Elevation of serum creatinine or blood urea and abnormal urine sediment have been observed. Toxic nephritis was reported in one patient with tuberculosis and portal cirrhosis who was treated with capreomycin (1g) and aminosalicylic acid daily for one month. This patient developed renal insufficiency and oliguria and died. The post-mortem showed subsiding acute tubular necrosis.
Electrolyte disturbances resembling Bartter's syndrome have been reported in one patient.Hepatic:
A decrease in bromsulphthalein excretion without change in serum enzymes has been noted in the presence of pre-existing liver disease. Abnormal results in liver function tests have occurred in many patients receiving capreomycin in combination with other antituberculous agents which are also known to cause changes in hepatic function. Periodic determinations of liver function are recommended.Haematological:
Leucocytosis and leucopenia have been observed. Rare cases of thrombocytopenia have been reported. Most patients receiving daily capreomycin have had eosinophilia exceeding 5%, but this has subsided with the reduction of capreomycin dosage to two or three times weekly.Hypersensitivity:
Urticaria and maculopapular rashes associated in some cases with febrile reactions have been reported when capreomycin and other antituberculous drugs were given concomitantly.Otic:
Clinical and subclinical auditory loss has been noted. Some audiometric changes have proved reversible and others, with permanent loss have not been progressive following withdrawal of capreomycin. Tinnitus and vertigo have occurred.Injection site reactions:
Pain and induration at injection sites have been observed. Excessive bleeding and sterile abscesses have also been reported at these sites.
Reporting of suspected adverse reactions
Reporting suspected adverse reactions after authorisation of the medicinal product is important. It allows continues monitoring of the benefit/risk balance of the medicinal product. Healthcare professionals are asked to report any suspected adverse reactions via the Yellow Card Scheme Website: www.mhra.gov.uk/yellowcard.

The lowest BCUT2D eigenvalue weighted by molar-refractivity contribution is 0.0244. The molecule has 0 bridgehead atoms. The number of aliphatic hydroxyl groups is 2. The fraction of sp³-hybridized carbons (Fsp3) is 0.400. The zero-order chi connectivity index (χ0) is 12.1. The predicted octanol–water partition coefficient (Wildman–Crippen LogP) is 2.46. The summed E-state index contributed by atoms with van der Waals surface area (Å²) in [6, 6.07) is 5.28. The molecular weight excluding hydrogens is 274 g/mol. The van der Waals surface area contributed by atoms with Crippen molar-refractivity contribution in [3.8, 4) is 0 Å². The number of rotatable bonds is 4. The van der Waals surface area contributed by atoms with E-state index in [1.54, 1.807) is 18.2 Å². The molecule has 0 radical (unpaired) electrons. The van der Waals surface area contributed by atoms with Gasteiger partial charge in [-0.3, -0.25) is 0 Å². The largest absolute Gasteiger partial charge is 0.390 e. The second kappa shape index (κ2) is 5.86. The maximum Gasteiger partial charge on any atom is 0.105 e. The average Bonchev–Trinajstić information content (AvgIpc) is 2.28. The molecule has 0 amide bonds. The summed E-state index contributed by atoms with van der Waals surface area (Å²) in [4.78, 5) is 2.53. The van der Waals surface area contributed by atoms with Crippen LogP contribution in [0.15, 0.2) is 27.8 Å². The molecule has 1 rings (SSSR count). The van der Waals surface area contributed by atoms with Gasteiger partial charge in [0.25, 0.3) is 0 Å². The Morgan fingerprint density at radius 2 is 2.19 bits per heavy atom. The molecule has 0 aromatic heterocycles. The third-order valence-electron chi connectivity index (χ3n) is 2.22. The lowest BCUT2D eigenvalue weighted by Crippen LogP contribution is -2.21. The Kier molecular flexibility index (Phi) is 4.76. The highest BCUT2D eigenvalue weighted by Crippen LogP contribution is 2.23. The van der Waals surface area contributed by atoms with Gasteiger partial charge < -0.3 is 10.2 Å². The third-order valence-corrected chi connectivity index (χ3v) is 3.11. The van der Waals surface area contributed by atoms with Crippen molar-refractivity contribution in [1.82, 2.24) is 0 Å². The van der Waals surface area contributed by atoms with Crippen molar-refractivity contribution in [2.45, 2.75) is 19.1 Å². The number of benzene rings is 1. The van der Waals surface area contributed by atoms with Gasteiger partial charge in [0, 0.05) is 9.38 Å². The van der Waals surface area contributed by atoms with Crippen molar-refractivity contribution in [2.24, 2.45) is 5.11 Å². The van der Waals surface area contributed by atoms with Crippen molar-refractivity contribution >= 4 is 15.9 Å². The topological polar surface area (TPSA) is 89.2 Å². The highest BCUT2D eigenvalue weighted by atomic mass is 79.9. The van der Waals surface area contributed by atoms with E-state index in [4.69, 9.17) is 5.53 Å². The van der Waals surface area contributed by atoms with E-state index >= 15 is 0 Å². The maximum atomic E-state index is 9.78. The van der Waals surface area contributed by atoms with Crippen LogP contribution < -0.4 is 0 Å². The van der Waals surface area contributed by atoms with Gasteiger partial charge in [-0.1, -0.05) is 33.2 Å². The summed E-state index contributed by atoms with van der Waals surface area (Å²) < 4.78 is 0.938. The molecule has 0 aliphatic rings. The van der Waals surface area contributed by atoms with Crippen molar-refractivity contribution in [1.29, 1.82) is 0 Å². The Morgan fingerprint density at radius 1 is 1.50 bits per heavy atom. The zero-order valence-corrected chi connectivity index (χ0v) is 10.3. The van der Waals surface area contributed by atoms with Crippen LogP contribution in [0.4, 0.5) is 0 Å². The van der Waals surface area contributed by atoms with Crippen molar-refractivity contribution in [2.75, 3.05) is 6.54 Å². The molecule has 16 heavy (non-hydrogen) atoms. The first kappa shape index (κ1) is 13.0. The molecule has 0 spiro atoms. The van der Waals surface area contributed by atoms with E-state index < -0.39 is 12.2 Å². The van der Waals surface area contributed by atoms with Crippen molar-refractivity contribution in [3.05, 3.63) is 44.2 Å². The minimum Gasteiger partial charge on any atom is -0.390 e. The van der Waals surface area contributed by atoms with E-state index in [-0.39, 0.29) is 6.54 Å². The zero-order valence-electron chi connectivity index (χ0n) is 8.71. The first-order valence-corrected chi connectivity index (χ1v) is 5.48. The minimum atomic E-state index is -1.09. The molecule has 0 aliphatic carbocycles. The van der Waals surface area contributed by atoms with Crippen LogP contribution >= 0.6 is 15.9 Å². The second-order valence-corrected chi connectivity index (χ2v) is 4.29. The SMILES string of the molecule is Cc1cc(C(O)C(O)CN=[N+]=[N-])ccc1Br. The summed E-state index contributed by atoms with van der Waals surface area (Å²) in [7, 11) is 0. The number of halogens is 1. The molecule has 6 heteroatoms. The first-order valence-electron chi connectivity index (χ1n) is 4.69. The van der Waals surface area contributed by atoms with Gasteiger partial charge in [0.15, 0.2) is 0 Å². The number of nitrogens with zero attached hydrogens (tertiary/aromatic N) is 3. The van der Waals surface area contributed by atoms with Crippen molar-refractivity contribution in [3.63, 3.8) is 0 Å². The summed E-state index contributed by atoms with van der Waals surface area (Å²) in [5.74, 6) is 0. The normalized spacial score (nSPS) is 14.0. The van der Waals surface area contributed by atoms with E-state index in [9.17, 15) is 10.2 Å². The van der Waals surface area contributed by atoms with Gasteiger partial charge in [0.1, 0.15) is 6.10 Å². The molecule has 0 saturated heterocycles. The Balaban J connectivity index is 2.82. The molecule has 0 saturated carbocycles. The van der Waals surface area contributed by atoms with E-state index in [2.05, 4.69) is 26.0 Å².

Signs and symptoms:
Hypokalaemia, hypocalcaemia, hypomagnesaemia and an electrolyte disturbance resembling Bartter's syndrome have been reported to occur in patients with capreomycin toxicity. Nephrotoxicity, including acute tubular necrosis; and ototoxicity, including dizziness, tinnitus, vertigo and loss of high-tone acuity (see 'Warnings' and 'Precautions'). Neuromuscular blockage or respiratory paralysis may occur following rapid intravenous administration.
If capreomycin is ingested, toxicity is unlikely because less than 1% is absorbed from an intact gastro-intestinal system.Treatment:
Symptomatic and supportive therapy is recommended. Activated charcoal may be more effective than emesis or lavage in reducing absorption.
Patients who have received an overdose of capreomycin and have normal renal function should be hydrated to maintain a urine output of 3-5ml/kg/hr. Fluid balance electrolytes and creatinine clearance should be monitored.
Haemodialysis is effective in patients with significant renal disease.
Pharmacotherapeutic group: Antimycobacterials, ATC code: J04AB30
Capreomycin is active against human strains of Mycobacterium tuberculosis.
Capreomycin sulphate is not significantly absorbed from the gastrointestinal tract, and must be administered parenterally.
Following intramuscular injection of 1g of capreomycin in human subjects, peak serum concentrations in the range of 20-50µg/ml are achieved after 1-2 hours. Serum concentrations are low at 24 hours and daily injections of 1g for 30 days produced no significant accumulation in subjects with normal renal function.
Capreomycin is excreted in the urine, essentially unaltered, and approximately 50% of a 1g intramuscular dose is excreted within 12 hours.
There are no preclinical data of relevance to the prescriber in addition to those summarised in other sections of the Summary of Product Characteristics.
Reconstituted solutions of Capreomycin may be stored below 25°C for 24 hours. Discard unused portion.
Store below 25°C.
For storage conditions after reconstitution of the medicinal product, see section 6.3.
Rubber stoppered, clear glass vial, with aluminium or plastic seal, containing capreomycin sulphate equivalent to approximately 1g capreomycin base, as sterile white powder.
The solution may acquire a pale straw colour and darken with time, but this is not associated with loss of potency or the development of toxicity.
No special requirements for disposal.
Any unused medicinal product or waste material should be disposed of in accordance with local requirements.
King Pharmaceuticals Ltd
Date of first authorisation:19 November 1997
Date of latest renewal: 01 June 2010